BIBLE with the Prologues attributed to St Jerome and the Interpretation of Hebrew names, in Latin, ILLUMINATED MANUSCRIPT ON VELLUM
[Naples, third quarter of the 13th century and Milan, mid-15th century]
Illuminated by the Maître de la Bible de Manfred et le Maître d'Ippoliton.
200 x 130mm. 411 leaves: 16(of 12, lacking i, iii, iv, ix, x and xii), 2-812, 910(of 12, lacking iv and ix), 10-1312, 1411, 15-1610, 174, 188(of 12, lacking i, ii, xi and xii), 19-3312, 3411(of 12, xii cancelled blank), 3511(of 12, lacking i), 3610, 378(of 10, ix and x cancelled blanks), modern pencil foliation followed here, catchwords at lower edge of final versos, two columns of 52 lines written in black ink in a small gothic bookhand between four verticals and 53 horizontals ruled in plummet, justification: 120 x 82mm, an additional pair of horizontals for running headings; gatherings 15-17: 49 lines written in brown ink in a small round gothic bookhand between four scored verticals and 50 horizontals ruled in pale brown, justification: 120 x 82mm, rubrics in red, versal initials touched red, versal initials in the Psalter, letters of running headings and chapter numbers alternately of red or blue, chapter and prologue initials alternately of red or blue with extensive flourishing of the contrasting colour, guide letters for chapter numbers and initials in central gutter, SIXTY-NINE ILLUMINATED INITIALS, many including dragons and several with birds or other beasts, all painted in rich greens, blues, pink and yellow, and EIGHT HISTORIATED INTIALS of the same forms and colours but with burnished gold grounds (first folio rubbed causing some loss of ink, a few folios with repaired marginal cuts, dampstaining at the very edge of most upper margins, small stains in lower third of ff.100v and 101, initial smudged on f.279v). ITALIAN 15TH-CENTURY CRIMSON VELVET CLOTH OF GOLD OVER WOODEN BOARDS, edges gilt and painted to a diaper pattern (worn and restored, lacking bosses and clasps). Red morocco box.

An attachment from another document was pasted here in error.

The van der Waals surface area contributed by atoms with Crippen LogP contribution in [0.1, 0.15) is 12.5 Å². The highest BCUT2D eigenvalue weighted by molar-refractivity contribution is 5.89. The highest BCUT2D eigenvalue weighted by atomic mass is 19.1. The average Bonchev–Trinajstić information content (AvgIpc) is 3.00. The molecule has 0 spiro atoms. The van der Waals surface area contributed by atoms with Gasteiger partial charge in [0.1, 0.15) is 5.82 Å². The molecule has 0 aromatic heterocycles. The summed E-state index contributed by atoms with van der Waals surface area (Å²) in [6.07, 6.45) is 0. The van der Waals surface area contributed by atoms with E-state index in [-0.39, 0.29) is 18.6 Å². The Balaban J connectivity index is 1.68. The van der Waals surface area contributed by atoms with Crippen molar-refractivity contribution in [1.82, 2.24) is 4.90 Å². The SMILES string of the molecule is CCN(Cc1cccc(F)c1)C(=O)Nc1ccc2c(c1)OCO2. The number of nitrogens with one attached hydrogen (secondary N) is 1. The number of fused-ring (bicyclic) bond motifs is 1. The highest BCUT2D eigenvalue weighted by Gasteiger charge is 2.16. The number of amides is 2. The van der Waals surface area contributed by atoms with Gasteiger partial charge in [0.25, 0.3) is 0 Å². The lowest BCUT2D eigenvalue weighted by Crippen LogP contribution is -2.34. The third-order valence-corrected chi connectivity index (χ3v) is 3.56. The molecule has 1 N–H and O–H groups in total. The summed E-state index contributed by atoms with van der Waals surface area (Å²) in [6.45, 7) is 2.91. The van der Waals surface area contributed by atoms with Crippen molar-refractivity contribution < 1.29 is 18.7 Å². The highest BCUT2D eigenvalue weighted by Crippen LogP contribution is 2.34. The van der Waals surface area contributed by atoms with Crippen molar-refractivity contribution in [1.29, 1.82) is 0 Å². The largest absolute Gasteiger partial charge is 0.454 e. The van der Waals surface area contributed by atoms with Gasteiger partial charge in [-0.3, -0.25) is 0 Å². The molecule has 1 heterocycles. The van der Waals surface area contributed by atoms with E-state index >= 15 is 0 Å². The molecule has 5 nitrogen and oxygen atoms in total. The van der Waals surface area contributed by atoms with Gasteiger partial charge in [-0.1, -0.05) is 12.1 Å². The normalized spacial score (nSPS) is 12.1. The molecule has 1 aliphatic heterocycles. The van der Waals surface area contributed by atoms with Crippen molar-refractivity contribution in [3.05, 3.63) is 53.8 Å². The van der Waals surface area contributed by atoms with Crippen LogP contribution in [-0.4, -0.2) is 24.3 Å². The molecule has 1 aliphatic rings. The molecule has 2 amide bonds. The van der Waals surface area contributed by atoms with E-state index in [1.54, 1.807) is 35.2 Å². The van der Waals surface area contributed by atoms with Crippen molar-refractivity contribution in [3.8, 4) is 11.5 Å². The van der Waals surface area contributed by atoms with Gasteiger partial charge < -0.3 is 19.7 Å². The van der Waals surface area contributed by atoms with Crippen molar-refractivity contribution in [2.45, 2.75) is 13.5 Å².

AN EXCEPTIONAL ITALIAN BIBLE ILLUMINATED BY TWO COURT ARTISTS
1. The manuscript is the work of the illuminator who decorated a Bible in the Vatican (Ms Vat.lat.36), which has a scribal dedication revealing that it was made between 1250 and 1258 for Manfred, son of Frederick II, Holy Roman Emperor and King of Sicily. This illuminator, known therefore as the Master of the Bible of Manfred, is believed to have had an atelier in Naples whose principal patrons were the imperial court. The flourish initials of the present manuscript can be related to those in another Bible, also attributable to this atelier (Paris, BnF, Ms lat.40), that have been identified as by the same illuminator as those in the most celebrated manuscript made for Manfred, his copy of Frederick II's treatise De venandi cum avibus (Vatican, Ms Pal.lat.1071): F. Avril, Dix siècles d'enluminure italienne (1984), pp.53-54.
2. The book of Psalms was supplied in the middle of the 15th century. It may have been the case that the manuscript was originally copied without the Psalter - as so many contemporary English Bibles were - or, that by that date it was so heavily used that it seemed necessary to replace it. The replacement section, written in an elegant round script, opens with an initial of David harping painted by the Ippolita Master. This illuminator is named after the manuscripts he decorated for Francesco Sforza, Duke of Milan, and his wife Bianca Maria Visconti to present to their daughter Ippolita on her marriage in 1465 to Alfonso of Calabria, son and heir of Ferrante I of Aragon, King of Naples. Perhaps the alliance between the houses of Naples and of Milan was the direct means of joining the work of an illuminator patronised by a prince in southern Italy in the 13th century with that of an illuminator patronised by princes in northern Italy two centuries later.
The inclusion of the new Book of Psalms necessitated the rebinding of the manuscript. It was provided with an appropriately luxurious binding: velvet cloth of gold with metal bosses, corner pieces and clasps, and the page edges were painted with a decorative latticed pattern. The metalwork no longer survives, it seems likely that it was precious, certainly the remaining textile was the most costly fabric of its time. This type of cloth of gold of alluciolato effect - where the areas of velvet are sprinkled with gold loops and the pomegranate design is formed of massed bouclé wefts of gold thread - was first manufactured in the 1430s. Its use here reflects both the status of the owner of the manuscript and the high regard in which the book was held.